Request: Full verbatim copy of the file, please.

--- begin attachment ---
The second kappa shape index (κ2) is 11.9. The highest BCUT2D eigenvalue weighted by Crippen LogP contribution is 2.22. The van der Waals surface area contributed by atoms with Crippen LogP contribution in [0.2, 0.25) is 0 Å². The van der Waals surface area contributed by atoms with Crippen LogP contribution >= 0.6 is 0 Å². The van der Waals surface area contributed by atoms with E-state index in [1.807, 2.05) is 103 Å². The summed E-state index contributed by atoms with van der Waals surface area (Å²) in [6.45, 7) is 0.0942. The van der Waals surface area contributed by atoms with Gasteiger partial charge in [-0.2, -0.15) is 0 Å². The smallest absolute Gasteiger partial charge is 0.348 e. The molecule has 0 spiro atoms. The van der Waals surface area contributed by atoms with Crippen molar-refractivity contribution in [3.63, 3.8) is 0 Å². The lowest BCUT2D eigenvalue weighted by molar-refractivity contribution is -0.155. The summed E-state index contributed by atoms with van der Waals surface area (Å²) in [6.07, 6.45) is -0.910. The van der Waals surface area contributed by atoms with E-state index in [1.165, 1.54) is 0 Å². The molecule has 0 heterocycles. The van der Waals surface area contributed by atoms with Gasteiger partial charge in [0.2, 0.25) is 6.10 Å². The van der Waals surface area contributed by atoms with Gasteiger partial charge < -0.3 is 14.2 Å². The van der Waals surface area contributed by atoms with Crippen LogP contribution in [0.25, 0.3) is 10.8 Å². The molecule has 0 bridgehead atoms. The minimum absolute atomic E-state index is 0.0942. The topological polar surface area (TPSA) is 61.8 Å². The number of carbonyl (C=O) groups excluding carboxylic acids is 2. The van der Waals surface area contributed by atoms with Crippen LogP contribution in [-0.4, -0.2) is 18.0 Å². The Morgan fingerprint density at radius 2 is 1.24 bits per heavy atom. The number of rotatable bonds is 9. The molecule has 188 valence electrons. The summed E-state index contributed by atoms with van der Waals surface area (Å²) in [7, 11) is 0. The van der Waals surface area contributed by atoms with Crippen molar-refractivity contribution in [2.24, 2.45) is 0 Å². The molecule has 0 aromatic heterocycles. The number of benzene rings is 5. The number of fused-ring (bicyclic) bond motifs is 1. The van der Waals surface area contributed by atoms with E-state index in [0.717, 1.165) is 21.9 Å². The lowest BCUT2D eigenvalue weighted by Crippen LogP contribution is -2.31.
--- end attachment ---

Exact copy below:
The second kappa shape index (κ2) is 11.9. The highest BCUT2D eigenvalue weighted by Crippen LogP contribution is 2.22. The van der Waals surface area contributed by atoms with Crippen LogP contribution in [0.2, 0.25) is 0 Å². The van der Waals surface area contributed by atoms with Crippen LogP contribution >= 0.6 is 0 Å². The van der Waals surface area contributed by atoms with E-state index in [1.807, 2.05) is 103 Å². The summed E-state index contributed by atoms with van der Waals surface area (Å²) in [6.45, 7) is 0.0942. The van der Waals surface area contributed by atoms with Gasteiger partial charge in [-0.2, -0.15) is 0 Å². The smallest absolute Gasteiger partial charge is 0.348 e. The molecule has 0 spiro atoms. The van der Waals surface area contributed by atoms with Crippen molar-refractivity contribution in [3.63, 3.8) is 0 Å². The lowest BCUT2D eigenvalue weighted by molar-refractivity contribution is -0.155. The summed E-state index contributed by atoms with van der Waals surface area (Å²) in [6.07, 6.45) is -0.910. The van der Waals surface area contributed by atoms with E-state index in [1.165, 1.54) is 0 Å². The molecule has 0 heterocycles. The van der Waals surface area contributed by atoms with Gasteiger partial charge in [0.2, 0.25) is 6.10 Å². The van der Waals surface area contributed by atoms with Gasteiger partial charge < -0.3 is 14.2 Å². The van der Waals surface area contributed by atoms with Crippen LogP contribution in [0.25, 0.3) is 10.8 Å². The molecule has 0 bridgehead atoms. The minimum absolute atomic E-state index is 0.0942. The topological polar surface area (TPSA) is 61.8 Å². The number of carbonyl (C=O) groups excluding carboxylic acids is 2. The van der Waals surface area contributed by atoms with Crippen LogP contribution in [-0.4, -0.2) is 18.0 Å². The Morgan fingerprint density at radius 2 is 1.24 bits per heavy atom. The number of rotatable bonds is 9. The molecule has 188 valence electrons. The summed E-state index contributed by atoms with van der Waals surface area (Å²) in [7, 11) is 0. The van der Waals surface area contributed by atoms with Crippen molar-refractivity contribution in [2.24, 2.45) is 0 Å². The molecule has 0 aromatic heterocycles. The number of benzene rings is 5. The number of fused-ring (bicyclic) bond motifs is 1. The van der Waals surface area contributed by atoms with E-state index in [0.717, 1.165) is 21.9 Å². The lowest BCUT2D eigenvalue weighted by Crippen LogP contribution is -2.31.